The architect quits the starchitects and opens his own firm. Sure, he starts small, designing pieds-à-terre for rich New Yorkers, but soon he wins a “significant” commission for a photography museum in Doha, and is runner-up to design a Los Angeles memorial for Japanese Americans interned during World War II. Offices in London and Hong Kong – residencies in Rome – follow as night the day.
Which brings us to Jude, the fourth friend and A Little Life’s main character, the most fabulously exceptional of all. Jude is stunningly smart. While earning an MIT master’s in “Pure Math,” he enters Harvard Law School (breaking the Math faculty’s heart; he’s that gifted). At Harvard, he so wows his celebrated, rock-star Contracts professor – when he and Jude debate law, “the class still[s] around them” – that the professor not only hires Jude as his research assistant, he also assigns Jude a room in the spacious Cambridge house he shares with his celebrated-biologist wife, when they’re not all together at the professor’s waterfront Cape Cod spread or his apartment on New York’s Upper West Side. The professor’s intellectual friends marvel at Jude’s genius: at one dinner party, he explains Fermat’s last theorem so powerfully, so movingly, that one guest (a federal appellate judge) thanks him for “the first truly revelatory conversation I’ve had [here . . . ] in probably the last decade or more[.]” It’s no wonder the professor ends up legally adopting Jude as his own son.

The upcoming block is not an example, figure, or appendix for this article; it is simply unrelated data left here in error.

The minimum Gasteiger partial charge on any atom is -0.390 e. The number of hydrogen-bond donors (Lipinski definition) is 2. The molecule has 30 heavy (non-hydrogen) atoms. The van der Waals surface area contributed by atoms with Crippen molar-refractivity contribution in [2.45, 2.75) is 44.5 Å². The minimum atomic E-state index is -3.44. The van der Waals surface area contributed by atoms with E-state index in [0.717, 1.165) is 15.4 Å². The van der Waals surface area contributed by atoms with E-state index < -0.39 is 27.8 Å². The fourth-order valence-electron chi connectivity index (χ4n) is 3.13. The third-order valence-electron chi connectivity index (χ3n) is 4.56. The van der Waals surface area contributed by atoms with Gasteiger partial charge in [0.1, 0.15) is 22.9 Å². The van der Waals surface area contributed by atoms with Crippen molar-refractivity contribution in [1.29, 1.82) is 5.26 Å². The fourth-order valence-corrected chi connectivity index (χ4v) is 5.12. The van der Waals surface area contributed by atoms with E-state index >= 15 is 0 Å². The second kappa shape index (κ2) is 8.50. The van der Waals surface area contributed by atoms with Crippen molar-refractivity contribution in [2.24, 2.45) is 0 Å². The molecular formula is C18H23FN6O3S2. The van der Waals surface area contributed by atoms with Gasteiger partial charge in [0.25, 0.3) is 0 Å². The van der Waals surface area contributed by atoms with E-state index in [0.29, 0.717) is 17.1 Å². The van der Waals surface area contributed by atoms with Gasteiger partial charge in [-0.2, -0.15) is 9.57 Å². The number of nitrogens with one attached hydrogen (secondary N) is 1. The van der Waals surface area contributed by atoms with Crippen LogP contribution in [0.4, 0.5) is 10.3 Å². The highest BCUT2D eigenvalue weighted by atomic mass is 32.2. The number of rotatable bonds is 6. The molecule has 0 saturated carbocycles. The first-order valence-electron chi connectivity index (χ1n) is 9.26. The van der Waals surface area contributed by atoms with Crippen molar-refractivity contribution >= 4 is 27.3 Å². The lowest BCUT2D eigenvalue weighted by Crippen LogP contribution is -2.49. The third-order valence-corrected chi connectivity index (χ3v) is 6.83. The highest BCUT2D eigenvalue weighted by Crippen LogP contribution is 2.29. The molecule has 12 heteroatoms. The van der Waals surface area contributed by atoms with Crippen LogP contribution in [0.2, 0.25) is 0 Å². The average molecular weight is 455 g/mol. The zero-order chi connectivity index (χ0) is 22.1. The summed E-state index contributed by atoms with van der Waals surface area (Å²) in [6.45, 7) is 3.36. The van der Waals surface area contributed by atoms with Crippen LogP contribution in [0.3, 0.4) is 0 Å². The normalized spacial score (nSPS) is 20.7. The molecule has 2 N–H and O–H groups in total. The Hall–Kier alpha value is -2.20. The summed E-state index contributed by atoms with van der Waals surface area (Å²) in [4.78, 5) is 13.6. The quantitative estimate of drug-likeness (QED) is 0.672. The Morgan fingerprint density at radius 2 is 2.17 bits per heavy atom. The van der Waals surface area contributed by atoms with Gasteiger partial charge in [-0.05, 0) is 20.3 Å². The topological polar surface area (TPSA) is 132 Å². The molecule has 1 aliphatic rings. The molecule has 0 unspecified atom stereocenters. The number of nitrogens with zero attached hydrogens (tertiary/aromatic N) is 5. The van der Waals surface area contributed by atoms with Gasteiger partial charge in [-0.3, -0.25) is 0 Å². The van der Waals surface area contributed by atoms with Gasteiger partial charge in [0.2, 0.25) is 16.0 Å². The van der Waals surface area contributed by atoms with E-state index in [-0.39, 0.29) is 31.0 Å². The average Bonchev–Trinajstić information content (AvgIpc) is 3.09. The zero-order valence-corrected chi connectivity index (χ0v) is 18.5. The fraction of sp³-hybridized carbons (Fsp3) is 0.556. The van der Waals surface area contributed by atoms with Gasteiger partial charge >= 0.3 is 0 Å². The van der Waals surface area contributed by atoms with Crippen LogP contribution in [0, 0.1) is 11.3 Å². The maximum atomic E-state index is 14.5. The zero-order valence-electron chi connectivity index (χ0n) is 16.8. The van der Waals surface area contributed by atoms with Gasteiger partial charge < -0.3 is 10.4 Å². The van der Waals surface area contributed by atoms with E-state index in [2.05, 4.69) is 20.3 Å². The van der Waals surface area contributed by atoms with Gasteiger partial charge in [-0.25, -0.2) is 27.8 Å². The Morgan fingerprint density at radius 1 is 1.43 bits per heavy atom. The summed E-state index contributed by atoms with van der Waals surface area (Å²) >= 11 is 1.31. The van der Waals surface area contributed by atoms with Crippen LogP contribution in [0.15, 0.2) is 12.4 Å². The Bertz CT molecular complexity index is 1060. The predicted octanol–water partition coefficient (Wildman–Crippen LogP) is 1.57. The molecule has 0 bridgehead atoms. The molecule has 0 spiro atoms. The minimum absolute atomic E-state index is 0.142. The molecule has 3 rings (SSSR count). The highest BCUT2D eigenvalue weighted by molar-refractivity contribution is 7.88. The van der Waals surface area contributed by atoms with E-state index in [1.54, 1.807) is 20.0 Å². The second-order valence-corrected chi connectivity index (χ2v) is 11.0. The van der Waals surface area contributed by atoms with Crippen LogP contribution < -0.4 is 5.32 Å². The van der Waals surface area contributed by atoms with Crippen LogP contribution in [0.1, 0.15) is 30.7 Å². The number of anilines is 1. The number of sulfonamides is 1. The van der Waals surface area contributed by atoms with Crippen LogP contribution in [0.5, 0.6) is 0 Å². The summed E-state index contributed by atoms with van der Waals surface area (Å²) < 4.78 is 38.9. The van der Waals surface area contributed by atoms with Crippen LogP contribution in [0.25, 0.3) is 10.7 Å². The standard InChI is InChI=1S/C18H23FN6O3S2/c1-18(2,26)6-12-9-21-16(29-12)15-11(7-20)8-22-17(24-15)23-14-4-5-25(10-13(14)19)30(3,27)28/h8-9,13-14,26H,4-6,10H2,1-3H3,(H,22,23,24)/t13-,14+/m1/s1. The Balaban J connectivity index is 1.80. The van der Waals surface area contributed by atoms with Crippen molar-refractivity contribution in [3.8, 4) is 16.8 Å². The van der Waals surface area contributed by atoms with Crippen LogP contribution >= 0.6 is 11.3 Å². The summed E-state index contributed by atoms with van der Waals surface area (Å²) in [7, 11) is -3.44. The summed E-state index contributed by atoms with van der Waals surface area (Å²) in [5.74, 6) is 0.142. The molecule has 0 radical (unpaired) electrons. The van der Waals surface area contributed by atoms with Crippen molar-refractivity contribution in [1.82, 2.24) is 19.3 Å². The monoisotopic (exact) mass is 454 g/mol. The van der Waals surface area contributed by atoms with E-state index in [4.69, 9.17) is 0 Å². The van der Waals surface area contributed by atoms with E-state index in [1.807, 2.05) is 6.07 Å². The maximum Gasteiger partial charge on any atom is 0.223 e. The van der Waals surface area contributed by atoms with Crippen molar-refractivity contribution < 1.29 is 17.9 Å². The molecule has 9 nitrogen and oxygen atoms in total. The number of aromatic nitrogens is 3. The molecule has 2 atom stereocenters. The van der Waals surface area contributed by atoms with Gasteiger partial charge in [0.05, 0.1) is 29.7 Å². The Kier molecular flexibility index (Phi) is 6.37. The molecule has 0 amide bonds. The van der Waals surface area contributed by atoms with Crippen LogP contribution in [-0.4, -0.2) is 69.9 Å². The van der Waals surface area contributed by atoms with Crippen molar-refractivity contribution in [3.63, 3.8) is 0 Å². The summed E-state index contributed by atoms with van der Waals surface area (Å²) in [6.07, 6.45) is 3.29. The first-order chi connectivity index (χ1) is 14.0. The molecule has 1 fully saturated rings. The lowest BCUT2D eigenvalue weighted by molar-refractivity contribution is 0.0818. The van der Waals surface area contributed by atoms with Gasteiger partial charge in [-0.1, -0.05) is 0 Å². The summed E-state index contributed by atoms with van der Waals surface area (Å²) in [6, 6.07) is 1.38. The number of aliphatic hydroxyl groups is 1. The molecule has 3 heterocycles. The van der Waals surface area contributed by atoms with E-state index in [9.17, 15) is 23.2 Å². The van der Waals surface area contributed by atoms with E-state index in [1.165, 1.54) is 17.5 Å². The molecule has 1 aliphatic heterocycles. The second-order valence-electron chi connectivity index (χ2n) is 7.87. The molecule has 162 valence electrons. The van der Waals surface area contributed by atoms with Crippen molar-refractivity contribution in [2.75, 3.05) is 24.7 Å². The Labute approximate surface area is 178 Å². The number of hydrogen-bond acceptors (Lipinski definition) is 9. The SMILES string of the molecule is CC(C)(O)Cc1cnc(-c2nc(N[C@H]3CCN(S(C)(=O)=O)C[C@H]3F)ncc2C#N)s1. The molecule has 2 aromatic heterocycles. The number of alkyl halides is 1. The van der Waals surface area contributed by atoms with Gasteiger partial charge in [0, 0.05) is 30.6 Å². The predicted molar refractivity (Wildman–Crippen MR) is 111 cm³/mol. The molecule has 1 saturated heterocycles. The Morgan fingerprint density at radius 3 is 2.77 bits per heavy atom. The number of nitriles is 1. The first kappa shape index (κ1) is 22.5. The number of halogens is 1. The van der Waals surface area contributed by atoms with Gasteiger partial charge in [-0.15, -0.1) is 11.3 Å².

Jude does nothing ordinary. When interviewing for a judicial clerkship, the Judge asks Jude, of all things, to sing. Jude sings Mahler’s “Ich bin der Welt abhanden gekommen,” a lied that’s “difficult to perform,” but which Jude nails so exceptionally the Judge exclaims, “[Y]ou have one of the most beautiful tenors I’ve heard in a long time. Are you sure you’re in the right field?”
Jude’s also a world-class cook, a baker so skilled, so ingenious, so generous, even in the “hot, greasy cube” kitchen he shares in the bad Tribeca apartment, he stays up nights baking herbed shortbread cookies, cornmeal ginger snaps, and delicate, otherworldly gougères – no store-bought cheese straws served in that “shithole,” despite the icky futon. To honor the biologist’s research breakthrough, Jude designs “amazing” cookies exactly the shapes and colors of the lab’s target microbes, “using different color frosting to draw their cytoplasm and plasma membranes and ribosomes and fashioning flagella from strands of licorice.” Invited for Thanksgiving, he bakes “boxes of cookies and pies and breads.”